A Christmas Carol: The version with Patrick Stewart only. Captain Picard as Scrooge! Make it so!

Holiday Inn: Bing Crosby first sang White Christmas in this movie, which premiered in 1942.  Fred Astaire co-starred as a rival performer.  The movie was remade in 1954, again with Bing, entitled — you guessed it — White Christmas.

Favorite Rituals:
Some of these are done in lots of families. Some are very, very different. Allow me to emphasize that no one has ever suffered permanent injury or death as a result of any holiday activity in my home.

Putting up the World’s Biggest Cat Toy:
In non-feline homes, this object is referred to as a ‘Christmas tree’. The cats get very excited when they see the boxes and love to help, especially when we’re engaged in weaving the long strings of lights through the branches.

Wrapping presents: Okay, it’s a bit of a chore, and the cats like to help with this, too. But if you’ve got company, it’s fun to outdo each other in disguising gifts with unique packaging. We once convinced my youngest that she was getting the world’s largest piece of salt-water taffy. (It was a pillow made by my oldest.) And who knew duct tape could be so festive!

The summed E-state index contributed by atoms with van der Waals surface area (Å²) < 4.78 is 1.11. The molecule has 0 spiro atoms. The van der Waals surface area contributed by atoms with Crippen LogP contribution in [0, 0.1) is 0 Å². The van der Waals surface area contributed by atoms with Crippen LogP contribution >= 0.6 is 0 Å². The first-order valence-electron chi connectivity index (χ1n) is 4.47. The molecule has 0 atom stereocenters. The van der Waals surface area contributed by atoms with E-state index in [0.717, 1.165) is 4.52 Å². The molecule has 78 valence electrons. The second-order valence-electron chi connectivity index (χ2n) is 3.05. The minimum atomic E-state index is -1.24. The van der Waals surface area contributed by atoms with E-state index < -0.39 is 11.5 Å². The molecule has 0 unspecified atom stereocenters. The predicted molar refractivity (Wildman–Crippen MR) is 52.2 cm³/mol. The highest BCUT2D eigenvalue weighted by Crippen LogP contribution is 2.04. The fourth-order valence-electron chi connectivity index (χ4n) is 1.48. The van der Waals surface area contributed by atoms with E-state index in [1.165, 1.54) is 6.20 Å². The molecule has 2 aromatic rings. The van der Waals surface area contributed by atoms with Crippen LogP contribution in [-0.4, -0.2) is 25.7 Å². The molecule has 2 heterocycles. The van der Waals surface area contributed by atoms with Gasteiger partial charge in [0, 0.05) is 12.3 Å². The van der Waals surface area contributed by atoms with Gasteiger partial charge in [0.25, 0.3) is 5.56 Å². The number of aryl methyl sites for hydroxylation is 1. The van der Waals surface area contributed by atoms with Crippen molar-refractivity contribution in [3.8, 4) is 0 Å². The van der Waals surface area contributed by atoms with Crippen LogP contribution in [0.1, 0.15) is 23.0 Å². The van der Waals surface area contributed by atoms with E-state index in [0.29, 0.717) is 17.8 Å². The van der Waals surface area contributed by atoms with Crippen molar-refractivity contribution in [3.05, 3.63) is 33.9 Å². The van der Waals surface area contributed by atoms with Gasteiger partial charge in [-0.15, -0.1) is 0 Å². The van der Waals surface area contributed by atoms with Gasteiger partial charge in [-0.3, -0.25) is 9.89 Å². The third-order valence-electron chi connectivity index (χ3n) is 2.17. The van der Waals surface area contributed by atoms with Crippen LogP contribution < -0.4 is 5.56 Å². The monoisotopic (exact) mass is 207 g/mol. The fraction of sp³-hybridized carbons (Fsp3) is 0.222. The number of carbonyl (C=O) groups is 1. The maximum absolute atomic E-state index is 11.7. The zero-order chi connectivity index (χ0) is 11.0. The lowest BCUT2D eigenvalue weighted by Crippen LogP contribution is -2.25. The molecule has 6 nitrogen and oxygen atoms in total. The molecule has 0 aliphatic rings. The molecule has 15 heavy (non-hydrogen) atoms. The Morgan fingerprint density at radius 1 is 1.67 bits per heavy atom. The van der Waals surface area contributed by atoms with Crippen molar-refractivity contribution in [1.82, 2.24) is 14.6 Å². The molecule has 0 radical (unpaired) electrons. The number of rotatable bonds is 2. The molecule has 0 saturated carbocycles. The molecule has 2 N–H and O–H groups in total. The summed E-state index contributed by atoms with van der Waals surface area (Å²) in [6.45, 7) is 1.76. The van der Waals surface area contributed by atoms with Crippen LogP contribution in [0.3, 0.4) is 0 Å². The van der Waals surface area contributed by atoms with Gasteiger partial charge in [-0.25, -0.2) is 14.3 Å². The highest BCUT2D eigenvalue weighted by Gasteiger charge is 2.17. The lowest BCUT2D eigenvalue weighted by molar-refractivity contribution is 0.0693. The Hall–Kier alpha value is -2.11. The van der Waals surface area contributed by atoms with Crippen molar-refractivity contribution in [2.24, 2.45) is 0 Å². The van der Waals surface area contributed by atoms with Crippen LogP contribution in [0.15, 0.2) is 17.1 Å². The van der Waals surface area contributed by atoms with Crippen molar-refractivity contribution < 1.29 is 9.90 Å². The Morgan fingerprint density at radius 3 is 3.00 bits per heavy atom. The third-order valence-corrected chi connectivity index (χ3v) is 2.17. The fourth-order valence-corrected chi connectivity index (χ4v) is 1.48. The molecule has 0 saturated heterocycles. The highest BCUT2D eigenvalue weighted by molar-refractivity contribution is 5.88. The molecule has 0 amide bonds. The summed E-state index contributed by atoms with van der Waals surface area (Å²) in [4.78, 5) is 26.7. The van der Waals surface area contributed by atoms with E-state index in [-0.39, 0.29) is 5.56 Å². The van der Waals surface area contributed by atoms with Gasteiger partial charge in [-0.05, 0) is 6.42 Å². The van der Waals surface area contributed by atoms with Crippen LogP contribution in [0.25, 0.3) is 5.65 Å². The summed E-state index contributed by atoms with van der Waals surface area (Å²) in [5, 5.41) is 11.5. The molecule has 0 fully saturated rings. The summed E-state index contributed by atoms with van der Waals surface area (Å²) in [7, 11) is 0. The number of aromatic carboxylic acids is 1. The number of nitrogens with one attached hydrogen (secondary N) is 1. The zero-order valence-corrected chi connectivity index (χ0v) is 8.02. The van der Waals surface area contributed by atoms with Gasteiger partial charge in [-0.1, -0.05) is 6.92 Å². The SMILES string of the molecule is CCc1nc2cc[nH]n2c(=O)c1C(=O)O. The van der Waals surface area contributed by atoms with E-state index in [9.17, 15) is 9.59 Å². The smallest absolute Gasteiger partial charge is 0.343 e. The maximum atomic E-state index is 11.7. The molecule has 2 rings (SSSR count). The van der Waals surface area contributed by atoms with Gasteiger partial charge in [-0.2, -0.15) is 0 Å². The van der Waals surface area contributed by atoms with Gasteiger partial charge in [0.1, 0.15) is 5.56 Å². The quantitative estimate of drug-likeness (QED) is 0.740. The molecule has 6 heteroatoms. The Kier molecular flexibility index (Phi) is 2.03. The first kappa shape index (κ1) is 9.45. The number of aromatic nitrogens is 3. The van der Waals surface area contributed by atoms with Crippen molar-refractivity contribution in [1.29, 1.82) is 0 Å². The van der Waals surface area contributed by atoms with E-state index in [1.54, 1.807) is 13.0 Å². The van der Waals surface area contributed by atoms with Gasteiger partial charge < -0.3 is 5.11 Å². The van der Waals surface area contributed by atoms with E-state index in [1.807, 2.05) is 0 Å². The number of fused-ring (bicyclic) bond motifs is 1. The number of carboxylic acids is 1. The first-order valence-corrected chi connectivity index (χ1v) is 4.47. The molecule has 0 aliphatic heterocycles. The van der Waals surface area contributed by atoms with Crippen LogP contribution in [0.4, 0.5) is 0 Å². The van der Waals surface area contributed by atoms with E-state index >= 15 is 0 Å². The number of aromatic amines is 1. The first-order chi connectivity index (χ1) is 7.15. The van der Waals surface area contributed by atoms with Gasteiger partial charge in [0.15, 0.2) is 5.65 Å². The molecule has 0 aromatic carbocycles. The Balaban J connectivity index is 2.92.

Christmas Eve at my in-laws: Pandemonium! 25 people on my hubby’s side, including some small children. Potluck buffet, champagne, and little ones asking if it’s time for presents every five minutes. It’s a blast!

Late Christmas Eve Service: The celebration of Christ’s birth moves me every year. The service ends with the congregation singing ‘Silent Night’ as the lights dim. With the altar candles glowing in the darkened church, I reflect on how small the lights of Grace and Mercy are in our world, and yet how brightly they shine.

Christmas Brunch with my family:
More pandemonium, particularly if my sisters are visiting. Let’s just say we tend to get creative with ribbons and bows once they’re off the gifts. My mother says we look silly, but we ignore her.

Sparring matches: These break out periodically over Christmas season between my daughters, both of whom are testing for their black belts in taekwondo this month. They spar over who gets which of my ornaments when I’m dead, over who gets to use the prettiest wrapping paper first, and over the last dinner roll. Among other things.